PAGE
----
E.L. Doctorow’s famous and popular novel became the basis of one of the most revered musicals of the modern age. Ragtime: The Musical begins with an unforgettable sweeping, nine-minute opening number in which all strata of society of the early twentieth century are introduced: immigrant Jews in their ghetto, successful rich Protestants, and African Americans.
The fictional characters – pianist Coalhouse Walker Jr., his child’s mother Sarah – who has become part of a respected family headed by the white Father and Mother – and a Latvian immigrant Tateh, are eventually joined by a parade of historic figures — Evelyn Nesbit, Booker T. Washington, J. P. Morgan, Henry Ford, Stanford White, Admiral Peary, Matthew Henson, Emma Goldman and even Harry Houdini – in this much appreciated and well-remembered musical.
Director David Lee said, “The themes of the show are more relevant than ever. Set in the first years of the 20th Century, it deals with immigration, racism, white privilege, women’s’ rights, workers’ rights, violence in the name of justice, media’s outsize influence on our democracy, inter-sectional politics and even the clash between fact and fiction in reporting our history.
It was written in the last years of the 20th century to remind us that those elements of the earlier American experiment were still being wrestled with, and offer some clarity and hope of survival for our country and its promise.
And now, 20 years later, we are dealing with the same themes. I’m passionate about the piece, not only because I believe it is masterful, but because I don’t feel I’m alone in needing clarity and a whiff of hope.”
In Conversation: Race, Identity and Ragtime
To further explore the themes at the core of Ragtime and to look at the real American experience in the 100+ years following the musical, In Conversation: Race, Identity, and Ragtime will be presented on January 28 and February 11 at 7:00pm. These talks are free to the public.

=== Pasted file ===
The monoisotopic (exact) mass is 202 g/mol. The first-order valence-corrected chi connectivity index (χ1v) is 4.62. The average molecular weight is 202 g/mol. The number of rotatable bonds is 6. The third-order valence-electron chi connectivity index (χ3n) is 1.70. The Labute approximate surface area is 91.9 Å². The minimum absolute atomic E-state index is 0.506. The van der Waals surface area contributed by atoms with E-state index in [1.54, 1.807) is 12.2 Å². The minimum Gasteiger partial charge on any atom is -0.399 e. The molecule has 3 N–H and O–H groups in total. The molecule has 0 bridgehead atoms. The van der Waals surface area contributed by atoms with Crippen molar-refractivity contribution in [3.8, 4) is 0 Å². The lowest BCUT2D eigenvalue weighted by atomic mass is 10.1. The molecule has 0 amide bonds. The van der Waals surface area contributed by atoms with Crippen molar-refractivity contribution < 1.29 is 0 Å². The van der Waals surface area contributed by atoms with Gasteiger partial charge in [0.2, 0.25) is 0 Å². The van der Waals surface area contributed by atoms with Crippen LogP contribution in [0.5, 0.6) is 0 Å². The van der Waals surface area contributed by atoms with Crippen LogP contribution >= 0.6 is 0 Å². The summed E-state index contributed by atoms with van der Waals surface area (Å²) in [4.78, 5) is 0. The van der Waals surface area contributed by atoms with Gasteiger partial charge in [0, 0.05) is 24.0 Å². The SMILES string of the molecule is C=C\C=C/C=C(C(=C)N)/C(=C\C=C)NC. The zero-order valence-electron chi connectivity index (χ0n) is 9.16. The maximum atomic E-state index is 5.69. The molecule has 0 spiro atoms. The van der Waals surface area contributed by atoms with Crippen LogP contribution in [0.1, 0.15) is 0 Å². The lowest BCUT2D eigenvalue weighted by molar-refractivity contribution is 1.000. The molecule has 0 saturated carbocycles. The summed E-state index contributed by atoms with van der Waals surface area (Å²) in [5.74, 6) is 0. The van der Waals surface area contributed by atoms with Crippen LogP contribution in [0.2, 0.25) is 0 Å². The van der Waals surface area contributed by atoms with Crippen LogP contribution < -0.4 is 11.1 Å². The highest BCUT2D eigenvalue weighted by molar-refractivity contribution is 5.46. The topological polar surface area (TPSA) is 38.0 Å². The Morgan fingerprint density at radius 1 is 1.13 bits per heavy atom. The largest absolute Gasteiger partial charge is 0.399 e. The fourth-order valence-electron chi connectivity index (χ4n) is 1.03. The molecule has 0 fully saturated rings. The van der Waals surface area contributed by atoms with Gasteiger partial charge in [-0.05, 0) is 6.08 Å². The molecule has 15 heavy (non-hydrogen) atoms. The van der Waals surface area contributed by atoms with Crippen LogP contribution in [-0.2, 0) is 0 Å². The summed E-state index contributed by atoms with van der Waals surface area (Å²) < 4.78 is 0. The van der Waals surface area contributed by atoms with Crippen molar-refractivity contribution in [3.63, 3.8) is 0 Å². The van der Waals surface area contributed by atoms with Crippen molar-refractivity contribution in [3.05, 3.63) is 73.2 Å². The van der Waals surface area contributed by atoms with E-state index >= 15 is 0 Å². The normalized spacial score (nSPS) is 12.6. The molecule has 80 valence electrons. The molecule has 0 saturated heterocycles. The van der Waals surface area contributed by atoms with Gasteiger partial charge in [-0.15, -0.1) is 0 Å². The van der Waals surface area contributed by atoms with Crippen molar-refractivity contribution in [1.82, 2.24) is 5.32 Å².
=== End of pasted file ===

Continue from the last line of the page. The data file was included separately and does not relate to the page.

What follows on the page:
The first talk, entitled The Jewish Experience in America, is presented in partnership with The Jewish Federation of San Gabriel & Pomona Valley, and will be held at The Pasadena Jewish Temple and Center, located at 1434 N. Altadena Drive, Pasadena, 91107 on January 28 at 7:00pm. The discussion will focus on the impact of Jewish Americans past and present on civic engagement, interfaith relations, cultural influence and community building. Panelists will include Bruce A. Phillips, Professor at Hebrew Union College and Brie Jeanette Loskota, Executive Director of the Center for Religion & Civic Culture at USC.
The second talk, entitled Till We Reach That Day: The Struggle for Justice in America will be held at Pasadena Playhouse on February 11 at 7:00pm and will explore he journey of Black Americans from slavery through today, and the countless movements, efforts, struggles and successes that have shaped the American experience. Panelists will include Tyree A. Boyd-Pates, History Curator and Program Manager at California African-American Museum and Funmilola Fagbamila, adjunct professor of Pan African Studies at California State University, Los Angeles.
ABOUT THE PASADENA PLAYHOUSE
The Pasadena Playhouse is a place where people have gathered for 100 years to experience bold and important theater. It is one of the most prolific theaters in American history with a legacy of profound theatrical impact and courageous new work. In 1937, the Playhouse was officially recognized as the State Theater of California for its contribution and commitment to the dramatic arts. Today it continues that tradition of excellence under the helm of producing artistic director Danny Feldman. Dedicated to enriching lives through theater, community programs and learning initiatives, Pasadena Playhouse is a living force in the community.
Tuesday-Friday evenings at 8:00 p.m.
Saturday at 2:00 p.m. and 8:00 p.m; Sunday at 2:00 p.m. and 7:00 p.m.
No performance on Sunday, 2/24 at 7 p.m.